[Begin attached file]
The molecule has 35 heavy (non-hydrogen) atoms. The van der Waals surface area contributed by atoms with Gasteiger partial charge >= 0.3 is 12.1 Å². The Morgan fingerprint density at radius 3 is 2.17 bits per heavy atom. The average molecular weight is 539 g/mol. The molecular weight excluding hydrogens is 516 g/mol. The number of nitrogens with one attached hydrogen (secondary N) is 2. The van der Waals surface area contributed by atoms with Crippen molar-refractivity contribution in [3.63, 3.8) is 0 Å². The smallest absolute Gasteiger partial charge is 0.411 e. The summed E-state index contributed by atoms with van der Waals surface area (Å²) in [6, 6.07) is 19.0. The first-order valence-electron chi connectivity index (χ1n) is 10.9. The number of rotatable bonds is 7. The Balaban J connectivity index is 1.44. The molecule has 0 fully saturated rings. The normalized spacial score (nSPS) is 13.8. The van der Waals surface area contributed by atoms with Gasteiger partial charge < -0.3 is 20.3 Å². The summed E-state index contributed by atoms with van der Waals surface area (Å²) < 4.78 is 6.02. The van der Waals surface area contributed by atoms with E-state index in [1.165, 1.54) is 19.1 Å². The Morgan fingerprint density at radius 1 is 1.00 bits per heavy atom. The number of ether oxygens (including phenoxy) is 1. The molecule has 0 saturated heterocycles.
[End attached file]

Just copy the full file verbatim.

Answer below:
The molecule has 35 heavy (non-hydrogen) atoms. The van der Waals surface area contributed by atoms with Gasteiger partial charge >= 0.3 is 12.1 Å². The Morgan fingerprint density at radius 3 is 2.17 bits per heavy atom. The average molecular weight is 539 g/mol. The molecular weight excluding hydrogens is 516 g/mol. The number of nitrogens with one attached hydrogen (secondary N) is 2. The van der Waals surface area contributed by atoms with Crippen molar-refractivity contribution in [3.63, 3.8) is 0 Å². The smallest absolute Gasteiger partial charge is 0.411 e. The summed E-state index contributed by atoms with van der Waals surface area (Å²) in [6, 6.07) is 19.0. The first-order valence-electron chi connectivity index (χ1n) is 10.9. The number of rotatable bonds is 7. The Balaban J connectivity index is 1.44. The molecule has 0 fully saturated rings. The normalized spacial score (nSPS) is 13.8. The van der Waals surface area contributed by atoms with Gasteiger partial charge < -0.3 is 20.3 Å². The summed E-state index contributed by atoms with van der Waals surface area (Å²) < 4.78 is 6.02. The van der Waals surface area contributed by atoms with E-state index in [1.165, 1.54) is 19.1 Å². The Morgan fingerprint density at radius 1 is 1.00 bits per heavy atom. The number of ether oxygens (including phenoxy) is 1. The molecule has 0 saturated heterocycles.